It seems that I have always been fascinated with mules. My fascination goes all the way back to my boyhood days and Brim Hollow.

My grandfather, Will Herod Brim, owned two working mules, Kate and Liz. That’s not Liz as in Liz Taylor, but Liz as in Liza Minelli, with a long I ... Kate and Liz.

I have been around countless feed barns in my time, but, to me, there is nothing like the smell of a feed barn that houses mules. I have always found the smell of a mule barn to be intoxicating.

Along about 1972, I found myself enrolled in an organic chemistry course at the University of Tennessee. On my first day in chemistry lab, I was introduced to my lab partner. He was a good-looking young man with a friendly smile and neatly cut auburn hair.

“Hi, I’m Dickie Reese,” he said.

I asked, “Are you the son of Dick Reese, the famous mule man?”

He responded with a grin, saying, “I am.”

For a few fleeting seconds, I wanted to slip off my shoes. I felt like I was standing on holy ground.

Having been around livestock and livestock markets most of my life, I had heard of Dick Reese. He was the most famous mule trader east of the Mississippi River (and beyond) in my opinion, a living legend. Tragically, Dick Reese was killed in a trucking accident in 1979.

And here I was, face to face, with his son. We would stay in touch in the coming years.

I would eventually learn that the Reese Brothers supplied most of the mules for the world-famous Grand Canyon Mule Rides. Over the years, Dickie and I talked from time to time about my taking that ride, and, eventually, I was introduced to Rufus through our mutual friends, the Carr Brothers — Charlie and Kenneth.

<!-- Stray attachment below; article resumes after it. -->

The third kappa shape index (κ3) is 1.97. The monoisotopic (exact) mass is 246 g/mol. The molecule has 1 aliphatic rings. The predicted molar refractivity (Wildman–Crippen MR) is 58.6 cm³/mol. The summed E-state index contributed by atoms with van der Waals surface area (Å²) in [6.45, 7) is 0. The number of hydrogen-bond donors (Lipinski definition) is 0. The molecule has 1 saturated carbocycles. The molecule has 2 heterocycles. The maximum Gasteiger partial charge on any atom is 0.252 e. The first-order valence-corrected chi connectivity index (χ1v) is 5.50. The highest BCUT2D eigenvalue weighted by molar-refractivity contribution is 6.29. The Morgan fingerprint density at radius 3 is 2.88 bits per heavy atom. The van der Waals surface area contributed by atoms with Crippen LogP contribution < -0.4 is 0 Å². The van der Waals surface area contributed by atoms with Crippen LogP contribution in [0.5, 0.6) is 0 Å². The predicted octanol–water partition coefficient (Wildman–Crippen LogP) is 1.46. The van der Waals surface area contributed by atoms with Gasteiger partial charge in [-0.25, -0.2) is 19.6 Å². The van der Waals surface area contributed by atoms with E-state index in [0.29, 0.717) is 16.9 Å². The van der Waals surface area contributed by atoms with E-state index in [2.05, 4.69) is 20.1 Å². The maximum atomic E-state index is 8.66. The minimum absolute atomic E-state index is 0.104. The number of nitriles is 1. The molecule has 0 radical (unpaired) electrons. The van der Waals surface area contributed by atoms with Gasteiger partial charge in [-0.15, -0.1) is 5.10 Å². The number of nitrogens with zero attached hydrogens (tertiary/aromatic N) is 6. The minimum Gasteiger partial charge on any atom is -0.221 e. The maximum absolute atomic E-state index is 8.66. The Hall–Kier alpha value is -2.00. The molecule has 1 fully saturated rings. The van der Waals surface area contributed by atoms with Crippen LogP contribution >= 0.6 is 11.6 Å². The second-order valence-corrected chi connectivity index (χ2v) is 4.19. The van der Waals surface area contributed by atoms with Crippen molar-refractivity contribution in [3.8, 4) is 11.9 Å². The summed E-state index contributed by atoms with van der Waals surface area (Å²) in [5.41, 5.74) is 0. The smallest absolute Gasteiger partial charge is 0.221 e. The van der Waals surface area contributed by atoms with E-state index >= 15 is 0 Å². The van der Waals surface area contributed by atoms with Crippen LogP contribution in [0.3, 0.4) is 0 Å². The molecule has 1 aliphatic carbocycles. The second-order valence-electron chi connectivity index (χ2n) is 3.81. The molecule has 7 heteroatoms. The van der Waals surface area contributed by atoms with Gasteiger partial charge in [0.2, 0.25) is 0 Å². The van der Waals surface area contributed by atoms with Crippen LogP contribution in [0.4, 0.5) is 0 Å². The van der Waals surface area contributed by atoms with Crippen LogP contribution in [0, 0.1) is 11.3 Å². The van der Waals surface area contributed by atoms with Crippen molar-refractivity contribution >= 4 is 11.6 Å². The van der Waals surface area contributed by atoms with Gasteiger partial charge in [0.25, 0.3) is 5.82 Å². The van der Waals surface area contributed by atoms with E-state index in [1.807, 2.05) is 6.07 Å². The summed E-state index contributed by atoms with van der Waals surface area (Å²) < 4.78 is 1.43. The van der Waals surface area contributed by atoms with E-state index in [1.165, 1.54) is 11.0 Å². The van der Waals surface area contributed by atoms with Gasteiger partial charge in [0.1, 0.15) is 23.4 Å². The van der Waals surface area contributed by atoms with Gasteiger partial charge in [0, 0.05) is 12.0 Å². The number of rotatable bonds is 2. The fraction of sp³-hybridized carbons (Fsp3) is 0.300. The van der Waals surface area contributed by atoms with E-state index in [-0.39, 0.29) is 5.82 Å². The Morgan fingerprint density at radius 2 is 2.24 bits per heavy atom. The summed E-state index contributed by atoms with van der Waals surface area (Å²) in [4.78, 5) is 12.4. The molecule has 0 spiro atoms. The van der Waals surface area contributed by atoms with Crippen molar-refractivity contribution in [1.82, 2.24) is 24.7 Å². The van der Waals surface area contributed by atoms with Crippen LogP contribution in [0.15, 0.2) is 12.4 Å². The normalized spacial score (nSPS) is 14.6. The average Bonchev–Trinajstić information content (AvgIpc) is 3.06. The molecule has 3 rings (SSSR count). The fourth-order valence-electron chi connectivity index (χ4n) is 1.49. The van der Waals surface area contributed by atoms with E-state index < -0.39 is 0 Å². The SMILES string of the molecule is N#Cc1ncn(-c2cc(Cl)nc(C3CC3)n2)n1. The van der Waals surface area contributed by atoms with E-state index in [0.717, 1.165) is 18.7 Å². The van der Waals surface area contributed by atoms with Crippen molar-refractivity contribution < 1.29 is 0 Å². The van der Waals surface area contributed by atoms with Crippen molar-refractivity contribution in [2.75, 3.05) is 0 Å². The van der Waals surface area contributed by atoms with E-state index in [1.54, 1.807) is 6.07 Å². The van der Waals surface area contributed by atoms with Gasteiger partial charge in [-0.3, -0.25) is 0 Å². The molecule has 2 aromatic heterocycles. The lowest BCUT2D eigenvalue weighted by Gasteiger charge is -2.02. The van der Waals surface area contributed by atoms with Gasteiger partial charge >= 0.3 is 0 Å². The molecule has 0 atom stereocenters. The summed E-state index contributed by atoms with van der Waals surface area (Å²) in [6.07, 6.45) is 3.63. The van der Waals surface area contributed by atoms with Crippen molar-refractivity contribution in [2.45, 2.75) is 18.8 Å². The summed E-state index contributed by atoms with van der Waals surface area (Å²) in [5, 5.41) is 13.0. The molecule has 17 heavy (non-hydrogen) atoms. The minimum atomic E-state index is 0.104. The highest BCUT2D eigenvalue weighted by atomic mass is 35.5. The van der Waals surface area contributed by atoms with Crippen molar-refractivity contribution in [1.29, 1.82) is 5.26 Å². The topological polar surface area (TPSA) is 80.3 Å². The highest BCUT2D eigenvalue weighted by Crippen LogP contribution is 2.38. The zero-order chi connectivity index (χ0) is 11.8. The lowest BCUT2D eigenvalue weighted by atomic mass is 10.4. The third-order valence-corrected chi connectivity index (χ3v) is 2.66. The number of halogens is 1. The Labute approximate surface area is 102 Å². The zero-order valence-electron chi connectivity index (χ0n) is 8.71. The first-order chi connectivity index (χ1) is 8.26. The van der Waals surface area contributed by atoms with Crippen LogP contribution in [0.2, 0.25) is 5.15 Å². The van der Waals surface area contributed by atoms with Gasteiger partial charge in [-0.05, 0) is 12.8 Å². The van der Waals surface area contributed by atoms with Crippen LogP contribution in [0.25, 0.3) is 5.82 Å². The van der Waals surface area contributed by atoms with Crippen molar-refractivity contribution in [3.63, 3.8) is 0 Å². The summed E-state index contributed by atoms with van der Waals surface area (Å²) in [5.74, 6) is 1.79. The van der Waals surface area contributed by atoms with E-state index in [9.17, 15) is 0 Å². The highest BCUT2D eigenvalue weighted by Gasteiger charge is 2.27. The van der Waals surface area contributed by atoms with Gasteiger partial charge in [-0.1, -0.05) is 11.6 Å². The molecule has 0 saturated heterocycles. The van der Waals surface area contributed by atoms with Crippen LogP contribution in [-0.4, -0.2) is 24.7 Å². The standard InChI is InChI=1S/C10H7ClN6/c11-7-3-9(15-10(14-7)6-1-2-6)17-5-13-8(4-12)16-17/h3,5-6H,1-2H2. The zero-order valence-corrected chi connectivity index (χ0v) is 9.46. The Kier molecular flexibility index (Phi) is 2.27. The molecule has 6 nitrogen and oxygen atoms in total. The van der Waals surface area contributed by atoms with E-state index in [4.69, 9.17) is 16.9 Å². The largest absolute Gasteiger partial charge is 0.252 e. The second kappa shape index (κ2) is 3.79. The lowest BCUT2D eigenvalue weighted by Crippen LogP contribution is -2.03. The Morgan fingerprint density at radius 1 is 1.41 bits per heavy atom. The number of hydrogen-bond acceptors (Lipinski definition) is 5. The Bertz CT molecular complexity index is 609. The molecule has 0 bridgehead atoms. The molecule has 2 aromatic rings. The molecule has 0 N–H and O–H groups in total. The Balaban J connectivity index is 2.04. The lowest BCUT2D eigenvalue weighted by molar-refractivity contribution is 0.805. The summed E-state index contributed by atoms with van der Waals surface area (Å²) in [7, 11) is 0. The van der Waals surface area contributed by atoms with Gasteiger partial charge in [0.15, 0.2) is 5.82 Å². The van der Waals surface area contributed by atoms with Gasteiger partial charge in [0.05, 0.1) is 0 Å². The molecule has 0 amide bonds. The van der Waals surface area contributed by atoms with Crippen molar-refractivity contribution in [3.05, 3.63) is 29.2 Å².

For years, I had not met Rufus, but I sure knew a lot about him (through Charlie Carr).

In the fall of 2000, with the cooperation and encouragement of a great friend, I signed on to take the Grand Canyon Mule Ride to Phantom Ranch. It was the trip of a lifetime. On my first ride, I drew a 16-hands-tall, white mule named Willford. It was unforgettable. You might say that I overcame my fear of heights on my first ride.

Since that first ride, I have been back many times. I have almost averaged a ride a year since the year 2000.

I have ridden mules named Mister, Junkie, Wyatt, Hoodoo, Gizmo, Little Jed and Skipmark, just to name a few. What’s in a name, you ask? It is very important, especially when it comes to mules. Almost everyone who grew up on a farm in days gone by remembers a mule by name.

Grand Canyon mules have developed a reputation over many years for being what I have come to call no-fault mules. As the old-timers used to say, “You can’t hook ‘em up wrong.” They are so rider-friendly, even grandma can ride one into the depths of the Grand Canyon (and live to tell about it).

So, a few years back, I started thinking about possibly purchasing a retired Grand Canyon mule for my own riding pleasure. I decided an old mule would probably last as long as I will. Since I had been on the ride so many times, and since I was well acquainted with the Reese Brothers, I figured I had the necessary connections to make it happen.

The idea was given considerable thought over a considerable period of time. I mentioned it to my family and received mixed reviews. There were questions like, “Why,” and, “You want to do what,” and, “Are you crazy,” came up from time to time.

Our two older granddaughters, Oakley and Jane, liked the idea, so two springs ago I took them to a Reese Brothers Mule Sale in Westmoreland. While there, Rufus arranged for the girls to ride a mule. In the words of William Shakespeare, “The dye was cast.”

I don’t think I have ever seen two little girls more excited. As soon as we got in the truck and headed home, they started, in unison, “Daddy Jack will you buy us a mule? Please?”

I’ll get to the end this mule tale next week.

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